The British Super bike competition is seen as one of the best, if not the best, domestic bike race in the world. It is a hotly contested tour that also has a novel scoring system that means that no rider can run away with the championship.
The riders start in April and the championship ends in October with the Showdown. This Showdown is a series of three on the day heats that determine the overall champion. The whole season leads up to this with riders competing to get in to the showdown and a chance to win. It doesn’t matter if you’ve led the championship by one hundred and fifty points going into the showdown everything is up for grabs. Win it and win the championship.
It wasn’t always this way though. The format followed the regular path of most Championships since its inception in 1988. It featured 750 cc bikes that have immense power and the racing is fast and close throughout the entire season. Many of the riders have gone onto become riders in the World Superbikes to join the ranks of the likes of Valentino Rossi and Casey Stoner.
However, the British Superbike is so well supported at home featuring over 369,000 people coming to events over the season and a viewing figure of well over a million for the showdown finale. Many of the spectators are avid bike fans and will leave with some merchandise from the day and will probably been seen wearing hot weather motorbike jackets to enjoy the races. These figures are unheard of anywhere else in the world, so with this level of support its easy to see why some of the riders do not feel the need to move on. It does means that riders that dream of being a World Superbike contender generally eye the British superbikes as a way to breaking into the discipline and show off their skills. Therefore, you get a mix of the ambitious new things next to the wise, seen it all and a little bit comfortable established rider.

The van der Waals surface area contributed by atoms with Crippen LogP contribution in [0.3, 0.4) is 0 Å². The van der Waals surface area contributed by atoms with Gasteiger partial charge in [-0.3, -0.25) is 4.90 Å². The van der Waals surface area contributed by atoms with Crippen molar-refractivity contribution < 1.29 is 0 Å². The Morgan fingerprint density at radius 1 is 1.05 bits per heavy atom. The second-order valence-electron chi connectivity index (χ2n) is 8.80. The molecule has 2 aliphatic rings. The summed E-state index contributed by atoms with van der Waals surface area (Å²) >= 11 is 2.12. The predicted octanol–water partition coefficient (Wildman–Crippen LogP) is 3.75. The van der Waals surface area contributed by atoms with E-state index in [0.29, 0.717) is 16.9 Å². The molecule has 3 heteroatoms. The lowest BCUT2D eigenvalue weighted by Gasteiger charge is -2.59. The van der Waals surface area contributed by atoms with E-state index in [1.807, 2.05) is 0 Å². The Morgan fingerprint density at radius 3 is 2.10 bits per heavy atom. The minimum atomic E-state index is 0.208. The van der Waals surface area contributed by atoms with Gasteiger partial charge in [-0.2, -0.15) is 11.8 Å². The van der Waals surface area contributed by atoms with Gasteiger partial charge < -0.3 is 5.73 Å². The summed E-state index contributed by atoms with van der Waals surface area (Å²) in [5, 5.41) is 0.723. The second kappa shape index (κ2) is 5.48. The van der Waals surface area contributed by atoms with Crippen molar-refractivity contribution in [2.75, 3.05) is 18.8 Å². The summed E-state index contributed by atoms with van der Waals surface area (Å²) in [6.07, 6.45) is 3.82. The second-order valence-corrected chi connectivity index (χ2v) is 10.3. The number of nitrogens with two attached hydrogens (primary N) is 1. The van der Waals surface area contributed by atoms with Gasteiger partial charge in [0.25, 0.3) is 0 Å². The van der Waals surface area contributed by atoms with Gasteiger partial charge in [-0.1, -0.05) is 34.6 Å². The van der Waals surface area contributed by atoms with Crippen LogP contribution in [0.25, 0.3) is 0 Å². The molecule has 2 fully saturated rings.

The field is not confined to just British riders though and so Australian and Japanese riders have all been successful at the sport. The are some big names there. For examples there is Rocket Ron Haslem for example and his son Leon showing that the sport has strong family connections. There is also the famous and very popular Shane “Shakey” Bryne who was always very solid on the track despite the nick name. The big names in motorcycle sport all put in teams or provide bikes, but the field is also open to the privateer’s class where those who enter do not currently have the backing of a big name and don’t have sponsorship. There is a separate competition class for them to compete in.
UK circuits used are the standards of Brands Hatch, Silverstone and Donnington Park but such is the popularity of the race that it crosses the North Sea to the Netherlands and TT Circuit Assen.